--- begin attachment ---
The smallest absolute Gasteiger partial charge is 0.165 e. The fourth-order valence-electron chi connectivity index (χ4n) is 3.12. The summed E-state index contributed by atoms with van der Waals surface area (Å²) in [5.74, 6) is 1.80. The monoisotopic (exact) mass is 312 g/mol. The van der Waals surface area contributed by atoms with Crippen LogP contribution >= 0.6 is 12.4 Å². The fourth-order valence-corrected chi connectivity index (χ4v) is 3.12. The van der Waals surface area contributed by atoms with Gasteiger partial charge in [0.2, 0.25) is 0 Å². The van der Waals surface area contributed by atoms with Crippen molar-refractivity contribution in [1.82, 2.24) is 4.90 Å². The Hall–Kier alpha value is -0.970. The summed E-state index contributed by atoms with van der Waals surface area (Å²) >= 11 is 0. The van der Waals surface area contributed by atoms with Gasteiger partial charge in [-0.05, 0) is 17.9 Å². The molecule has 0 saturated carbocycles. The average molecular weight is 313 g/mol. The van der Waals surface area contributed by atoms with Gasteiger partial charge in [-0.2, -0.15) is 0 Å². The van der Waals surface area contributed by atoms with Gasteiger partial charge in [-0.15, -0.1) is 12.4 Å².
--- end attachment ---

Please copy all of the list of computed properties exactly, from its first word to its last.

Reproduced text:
The smallest absolute Gasteiger partial charge is 0.165 e. The fourth-order valence-electron chi connectivity index (χ4n) is 3.12. The summed E-state index contributed by atoms with van der Waals surface area (Å²) in [5.74, 6) is 1.80. The monoisotopic (exact) mass is 312 g/mol. The van der Waals surface area contributed by atoms with Crippen LogP contribution >= 0.6 is 12.4 Å². The fourth-order valence-corrected chi connectivity index (χ4v) is 3.12. The van der Waals surface area contributed by atoms with Gasteiger partial charge in [0.2, 0.25) is 0 Å². The van der Waals surface area contributed by atoms with Crippen molar-refractivity contribution in [1.82, 2.24) is 4.90 Å². The Hall–Kier alpha value is -0.970. The summed E-state index contributed by atoms with van der Waals surface area (Å²) >= 11 is 0. The van der Waals surface area contributed by atoms with Gasteiger partial charge in [-0.05, 0) is 17.9 Å². The molecule has 0 saturated carbocycles. The average molecular weight is 313 g/mol. The van der Waals surface area contributed by atoms with Gasteiger partial charge in [-0.2, -0.15) is 0 Å². The van der Waals surface area contributed by atoms with Gasteiger partial charge in [-0.15, -0.1) is 12.4 Å².